The fierce urgency of fixing economic inequality
By Lawrence Summers
The opinions expressed are his own.
The principal problem facing the United States and Europe for the next few years is an output shortfall caused by lack of demand. Nothing would do more to increase the incomes of all citizens—poor, middle class and rich—than an increase in demand, which would bring with it increases in incomes, living standards, and confidence. A more rapid recovery than now appears likely would reverse, at least partially, a growing disillusionment with almost all institutions and doubts about the future.
It would be, however, a serious mistake to suppose that our only problems are cyclical or amenable to macroeconomic solutions. Just as evolution from an agricultural to an industrial economy had far reaching implications for society, so too will the evolution from an industrial to a knowledge economy. Witness structural trends that predate the Great Recession and will be with us long after recovery is achieved: The most important of these is the strong shift in the market reward for a small minority of persons, relative to the rewards available to everyone else. In the United States, according to a recent CBO study, the incomes of the top 1 percent of the population have, after adjusting for inflation, risen by 275 percent from 1979 to 2007. At the same time, incomes for the middle class (in the study, the middle 60 percent of the income scale) grew by only 40 percent. Even this dismal figure overstates the fortunes of typical Americans; the number unable to find work or who have abandoned the job search has risen. In 1965, only 1 in 20 men between ages 25 and 54 was not working. By the end of this decade it will likely be 1 in 6—even if a full cyclical recovery is achieved.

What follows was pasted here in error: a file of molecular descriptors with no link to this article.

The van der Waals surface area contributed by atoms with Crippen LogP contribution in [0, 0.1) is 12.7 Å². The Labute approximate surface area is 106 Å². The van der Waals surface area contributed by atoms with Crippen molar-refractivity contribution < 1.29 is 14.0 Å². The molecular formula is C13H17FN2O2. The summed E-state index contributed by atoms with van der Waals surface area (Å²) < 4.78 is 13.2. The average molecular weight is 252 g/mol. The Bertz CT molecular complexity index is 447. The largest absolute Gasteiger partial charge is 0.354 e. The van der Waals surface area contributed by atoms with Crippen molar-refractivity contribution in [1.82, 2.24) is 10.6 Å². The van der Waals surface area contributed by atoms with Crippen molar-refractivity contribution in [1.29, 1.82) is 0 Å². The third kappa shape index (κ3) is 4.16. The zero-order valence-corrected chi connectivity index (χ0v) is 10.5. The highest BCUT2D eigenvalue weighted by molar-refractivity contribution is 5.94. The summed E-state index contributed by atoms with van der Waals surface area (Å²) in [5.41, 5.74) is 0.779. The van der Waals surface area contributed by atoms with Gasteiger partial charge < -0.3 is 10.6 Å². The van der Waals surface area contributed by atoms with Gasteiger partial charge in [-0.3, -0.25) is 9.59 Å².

To highlight the disturbing trends in a different way, one calculation suggests that if income distribution had remained constant in the U.S. over the 1979-2007 period, incomes of the top 1 percent would be 59 percent or $780,000 lower and the incomes of the average member of the bottom 80 percent of the population would be 21 percent or over $10,000 dollars higher.
Those looking to remain serene in the face of these trends, or who favor policies that would disproportionately cut taxes at the high end and so exacerbate inequality, assert, for example, that what could be called “snapshot inequality” is not a problem, as long as there is mobility within people’s lifetimes and across generations. The reality is that there is too little of both. Inequality in lifetime incomes is already only marginally smaller than inequality in a single year. And tragically, according to the best available information, intergenerational mobility in the United States is now poor by international standards, and, probably for the first time in U.S. history, is no longer improving. To take just one statistic, the share of students in college coming from families in the lowest quarter of the income distribution has fallen over the last generation, while the share from the richest has actually increased. Given the pressures associated with recession, it appears that more elite American colleges and universities have dropped need-blind admissions than have adopted it in recent years.
Why has the top 1 percent of the population done so well relative to the rest of the population? Probably the answer lies substantially in changes in technology and in globalization. When George Eastman revolutionized photography he did very well, and because he needed a large number of Americans to carry out his vision, the city of Rochester had a thriving middle class for two generations. When Steve Jobs revolutionized personal computing, he and the shareholders in Apple (who are spread all over the world) did very well, but a much smaller benefit flowed to middle class American workers, both because production was outsourced and because the production of computers and software was not terribly labor intensive. In the same way, the moves from small independent bookstores to megastores like Barnes and Noble, and now to Amazon and e-books, have meant that more books at less cost are available to consumers, but also mean fewer jobs for middle class workers in retail, publishing and distribution, and greater rewards for superstar authors and entrepreneurs who are transforming the way content is delivered. One other manifestation of progress is that increasingly sophisticated financial markets have provided ever-greater opportunities for those like Warren Buffett, with the ability to detect errors in prevailing valuations, to profit handsomely.